You have waited to file your Social Security benefits to raise the amount of benefits that you receive. At the time of filing, you are offered retroactive Social Security benefits for up to six months. Why would you not take the Social Security Administration up on that offer?
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There is one huge reason not to take the retroactive benefits. Doing so also sets back your filing date to determine your lifetime benefits by six months, costing you up to 4% of your total benefits for the rest of your life in return for six months’ worth of benefits.
Remember that you can receive Social Security benefits starting at age 62, but benefits are significantly reduced when you file that early. To receive your maximum benefit, you must file when you reach the full retirement age (FRA), of 66. (For those of you born in 1955-1959, the FRA scales up in two-month increments until reaching age 67 for those born in 1960 or later)
Retroactive filings are only relevant once you reach FRA or beyond. By law, once you reach FRA, you are able to file for retroactive benefits for up to six months, but cannot extend the benefits beyond your FRA. For example, if you turned 66 in March but held off filing until June, you could only claim the four months of retroactive benefits extending back to your FRA in March.
The reason the retroactivity is harmful is that if you do not file, your benefits continue to build until age seventy when the maximum benefits can be claimed. For each year that you defer filing until age seventy, your annual benefits increase by 8%, including any cost-of-living adjustments.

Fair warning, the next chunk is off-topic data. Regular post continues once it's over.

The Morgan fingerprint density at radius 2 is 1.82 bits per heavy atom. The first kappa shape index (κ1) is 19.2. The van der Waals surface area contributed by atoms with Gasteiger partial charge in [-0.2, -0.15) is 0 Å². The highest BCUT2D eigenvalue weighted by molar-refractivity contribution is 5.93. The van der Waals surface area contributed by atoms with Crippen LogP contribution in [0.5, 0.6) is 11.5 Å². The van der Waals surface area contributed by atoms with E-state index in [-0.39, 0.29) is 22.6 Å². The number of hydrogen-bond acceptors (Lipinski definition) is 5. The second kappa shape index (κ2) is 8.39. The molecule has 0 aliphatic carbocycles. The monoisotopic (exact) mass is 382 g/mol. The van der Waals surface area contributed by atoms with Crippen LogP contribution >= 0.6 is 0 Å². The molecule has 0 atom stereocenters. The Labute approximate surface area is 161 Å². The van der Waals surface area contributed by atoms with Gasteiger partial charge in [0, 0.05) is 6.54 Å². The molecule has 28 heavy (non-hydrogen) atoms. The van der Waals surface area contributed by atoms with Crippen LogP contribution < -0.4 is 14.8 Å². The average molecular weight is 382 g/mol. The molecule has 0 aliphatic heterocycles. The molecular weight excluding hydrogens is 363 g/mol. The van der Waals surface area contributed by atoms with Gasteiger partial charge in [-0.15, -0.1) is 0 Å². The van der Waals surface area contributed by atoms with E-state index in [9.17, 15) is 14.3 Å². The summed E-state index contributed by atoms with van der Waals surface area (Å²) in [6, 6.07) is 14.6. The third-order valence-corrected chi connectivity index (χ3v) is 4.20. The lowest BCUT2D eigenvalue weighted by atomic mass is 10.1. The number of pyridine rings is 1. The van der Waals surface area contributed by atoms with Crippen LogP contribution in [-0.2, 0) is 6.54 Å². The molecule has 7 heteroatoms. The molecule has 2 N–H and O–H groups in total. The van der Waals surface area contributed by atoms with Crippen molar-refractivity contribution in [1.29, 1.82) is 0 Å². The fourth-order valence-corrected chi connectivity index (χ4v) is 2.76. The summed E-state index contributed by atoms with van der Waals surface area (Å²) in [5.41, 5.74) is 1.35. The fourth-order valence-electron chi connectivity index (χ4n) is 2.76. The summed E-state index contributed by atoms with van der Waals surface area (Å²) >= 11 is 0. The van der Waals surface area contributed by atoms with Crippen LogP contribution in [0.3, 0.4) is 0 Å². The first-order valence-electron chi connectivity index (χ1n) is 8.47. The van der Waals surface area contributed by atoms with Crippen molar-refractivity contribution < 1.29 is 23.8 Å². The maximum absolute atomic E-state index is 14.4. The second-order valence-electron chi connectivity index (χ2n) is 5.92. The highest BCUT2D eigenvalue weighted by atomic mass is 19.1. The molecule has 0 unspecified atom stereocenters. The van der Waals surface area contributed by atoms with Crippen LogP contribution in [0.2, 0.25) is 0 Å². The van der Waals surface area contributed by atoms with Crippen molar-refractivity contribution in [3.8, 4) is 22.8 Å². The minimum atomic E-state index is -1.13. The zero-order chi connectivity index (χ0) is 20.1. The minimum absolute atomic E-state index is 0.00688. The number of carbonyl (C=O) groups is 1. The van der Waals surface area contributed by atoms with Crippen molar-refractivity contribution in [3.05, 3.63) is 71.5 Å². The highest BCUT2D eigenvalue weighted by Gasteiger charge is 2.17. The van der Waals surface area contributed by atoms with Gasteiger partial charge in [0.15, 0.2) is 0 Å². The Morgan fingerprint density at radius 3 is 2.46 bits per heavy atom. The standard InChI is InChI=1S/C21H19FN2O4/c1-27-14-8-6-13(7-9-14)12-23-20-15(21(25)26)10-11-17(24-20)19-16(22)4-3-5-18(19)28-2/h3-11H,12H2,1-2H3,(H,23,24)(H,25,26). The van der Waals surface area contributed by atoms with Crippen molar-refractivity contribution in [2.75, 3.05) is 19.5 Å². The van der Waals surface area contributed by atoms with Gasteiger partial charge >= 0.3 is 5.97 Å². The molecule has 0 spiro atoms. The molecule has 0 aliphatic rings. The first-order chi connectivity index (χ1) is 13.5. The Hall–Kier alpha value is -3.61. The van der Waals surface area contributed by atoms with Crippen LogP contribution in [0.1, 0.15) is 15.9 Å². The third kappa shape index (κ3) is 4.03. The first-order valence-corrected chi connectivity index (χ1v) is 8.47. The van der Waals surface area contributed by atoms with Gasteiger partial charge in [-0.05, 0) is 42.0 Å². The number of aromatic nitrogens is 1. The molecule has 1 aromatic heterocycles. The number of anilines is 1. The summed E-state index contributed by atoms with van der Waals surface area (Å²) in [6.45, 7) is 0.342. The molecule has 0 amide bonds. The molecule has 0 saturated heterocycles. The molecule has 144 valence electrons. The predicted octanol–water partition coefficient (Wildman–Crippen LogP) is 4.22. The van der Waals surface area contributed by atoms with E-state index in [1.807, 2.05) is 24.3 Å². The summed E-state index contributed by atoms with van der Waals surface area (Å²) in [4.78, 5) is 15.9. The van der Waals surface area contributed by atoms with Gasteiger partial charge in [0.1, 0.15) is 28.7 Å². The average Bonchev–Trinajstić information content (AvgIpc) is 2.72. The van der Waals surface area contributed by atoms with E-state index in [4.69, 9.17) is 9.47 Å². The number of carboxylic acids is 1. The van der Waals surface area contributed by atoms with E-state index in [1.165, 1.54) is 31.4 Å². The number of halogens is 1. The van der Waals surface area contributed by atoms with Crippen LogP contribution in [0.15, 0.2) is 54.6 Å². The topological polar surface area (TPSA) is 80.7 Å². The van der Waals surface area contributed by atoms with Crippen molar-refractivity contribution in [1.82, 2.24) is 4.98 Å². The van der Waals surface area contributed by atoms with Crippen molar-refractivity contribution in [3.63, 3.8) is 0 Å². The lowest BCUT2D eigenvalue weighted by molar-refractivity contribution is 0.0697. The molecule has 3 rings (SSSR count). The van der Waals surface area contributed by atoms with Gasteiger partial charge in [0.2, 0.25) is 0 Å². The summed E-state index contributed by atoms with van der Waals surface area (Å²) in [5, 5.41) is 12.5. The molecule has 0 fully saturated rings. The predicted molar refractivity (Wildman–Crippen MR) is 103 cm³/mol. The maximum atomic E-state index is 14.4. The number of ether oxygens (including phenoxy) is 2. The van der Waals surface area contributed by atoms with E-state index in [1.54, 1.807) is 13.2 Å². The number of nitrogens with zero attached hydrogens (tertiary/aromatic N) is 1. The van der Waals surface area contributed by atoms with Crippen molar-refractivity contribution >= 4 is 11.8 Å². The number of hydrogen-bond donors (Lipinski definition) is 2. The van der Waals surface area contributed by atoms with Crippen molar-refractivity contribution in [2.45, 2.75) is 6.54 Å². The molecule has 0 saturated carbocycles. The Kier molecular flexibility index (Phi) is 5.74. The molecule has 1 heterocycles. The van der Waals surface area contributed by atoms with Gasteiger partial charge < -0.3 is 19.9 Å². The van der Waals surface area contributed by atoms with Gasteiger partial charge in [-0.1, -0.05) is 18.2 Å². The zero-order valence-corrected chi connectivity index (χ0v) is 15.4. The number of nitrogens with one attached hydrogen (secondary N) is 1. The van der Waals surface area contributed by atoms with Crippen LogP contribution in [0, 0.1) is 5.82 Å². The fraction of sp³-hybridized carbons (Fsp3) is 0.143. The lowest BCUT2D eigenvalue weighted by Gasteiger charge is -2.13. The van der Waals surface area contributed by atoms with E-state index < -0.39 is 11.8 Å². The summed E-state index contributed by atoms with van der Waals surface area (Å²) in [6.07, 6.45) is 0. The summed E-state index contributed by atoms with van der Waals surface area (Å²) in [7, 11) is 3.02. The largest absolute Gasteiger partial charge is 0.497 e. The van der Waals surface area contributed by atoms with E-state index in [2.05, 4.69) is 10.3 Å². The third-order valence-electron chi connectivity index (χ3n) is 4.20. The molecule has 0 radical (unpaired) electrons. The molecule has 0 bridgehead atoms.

However, the benefits are accumulated throughout the year after your birth month. Should you file halfway through that year, you would receive around half of the benefit you would receive compared to waiting until the end of the year, thus receiving a 4% increase instead of an 8% increase. If you compound that by taking retroactive benefits for another six months, that effectively wipes out the benefit increases you could have received for that year.
In that scenario, you have traded an extra six months’ worth of lump sum benefits for 4% in extra annual benefits over the rest of your life. Just to get a simplistic feel for the tradeoff — without any tax or investment considerations or the time value of money, the extra monthly payments from filing early would equal the lump sum value in 12.5 years.
You could calculate a cost-benefit of taking the extra benefits depending on your tax situation. Keep in mind that a lump sum payment will almost certainly be taxed higher than your regular payments. You could feasibly invest the retroactive benefits and come out ahead, but is that really what you plan to do with the money?
Retroactivity rules also apply to disability and spousal benefits, although there are some differences depending on specific situations. Consult your local Social Security office or check out the information available at www.ssa.gov if you have further questions.
In the meantime, we suggest laying out your Social Security filing strategy before you reach retirement age and avoiding retroactive benefits unless you really do need the money upfront for emergencies. Otherwise, without carefully investing the lump sum benefits, you are likely to have less money available later in life when you really need it. Sure, you could come out ahead if you die relatively soon after you retire — but what kind of victory is that?